Writing Process Blog Tour….
Thanks to Dean Rader, a poet I much admire, for inviting me to join this blog tour. Read his post on the writing process here.
Dean Rader's dynamic book Landscape Portrait Figure Form was published by Omnidawn in 2013. It's full of smart and vivid poems told in a carefully steered voice that balances tenderness and humor. His book, Works & Days won the T.S. Eliot Prize.
What are you working on?
I’m putting the final touches on my book, Tree Line, which comes out in September. After seven years, it’s exciting and scary to pin it down. I’m just about ready to let it go.
I’m also working on a long sequential poem informed by the Japanese uta nikki tradition.
How does your work differ from others of its genre?
It is difficult to see ourselves or our work clearly. I work to find poetry and art that I can love. Then I write to those models. Usually, I’m writing to a constellation of influences and if I’m lucky, I end up somewhere in between the works that I admire.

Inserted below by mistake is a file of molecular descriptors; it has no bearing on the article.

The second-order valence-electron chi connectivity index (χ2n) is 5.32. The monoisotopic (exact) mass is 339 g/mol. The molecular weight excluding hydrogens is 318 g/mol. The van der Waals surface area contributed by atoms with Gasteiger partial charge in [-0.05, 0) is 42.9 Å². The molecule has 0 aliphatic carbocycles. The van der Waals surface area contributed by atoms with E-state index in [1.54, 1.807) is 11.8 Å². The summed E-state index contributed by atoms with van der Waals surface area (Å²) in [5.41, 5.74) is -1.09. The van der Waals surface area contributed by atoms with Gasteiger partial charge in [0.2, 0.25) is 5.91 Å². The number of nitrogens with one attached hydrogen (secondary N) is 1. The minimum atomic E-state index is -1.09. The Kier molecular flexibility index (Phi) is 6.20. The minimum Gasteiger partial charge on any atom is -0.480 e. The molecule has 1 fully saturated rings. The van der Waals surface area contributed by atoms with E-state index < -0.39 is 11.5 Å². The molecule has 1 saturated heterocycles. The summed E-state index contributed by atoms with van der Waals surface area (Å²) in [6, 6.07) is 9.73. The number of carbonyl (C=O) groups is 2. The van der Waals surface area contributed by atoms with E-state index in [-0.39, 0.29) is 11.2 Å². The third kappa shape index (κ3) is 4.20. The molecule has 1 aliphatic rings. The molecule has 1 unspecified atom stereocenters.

Why do you write what you do?
I’m often in a stitch with writing – compelled to write and terribly critical of what I make. So, then I give up. And then I start writing again. This is usually a condensed cycle– like photosynthesis or the rotation of the earth.
How does your writing process work?
I work in a desperate collage method. I write in a journal and on a computer and in a desk journal. I then try to pull pieces of these writings together and see if they will talk to each other. If I’m lucky, I’ll also have an idea that I can read about or research that will somehow connect to the poem. If I can find something like that, then the poem can take shape.
Maggie Glover is originally from Pittsburgh, PA. She received her BA in English Literature (Creative Writing) from Denison University and an MFA in poetry from West Virginia University, where she received the Russ MacDonald Graduate Award for Poetry in 2007. A four-time Pushcart Prize nominee, Glover's poetry has appeared in Verse Daily, Ninth Letter, Smartish Pace, The Journal, 32 Poems, MANTIS and other literary journals. Her debut collection of poems, HOW I WENT RED, was released by Carnegie Mellon University Press in Feb. of 2014. She lives in San Francisco, CA.
Jessica Goodfellow’s books are The Insomniac’s Weather Report (new edition forthcoming from Isobar Press in June) and A Pilgrim’s Guide to Chaos in the Heartland (Concrete Wolf). Her work has been featured in Best New Poets, Verse Daily, and Garrison Keillor’s The Writer’s Almanac, and she has received the Chad Walsh Poetry Prize (Beloit Poetry Journal). She lives in Japan.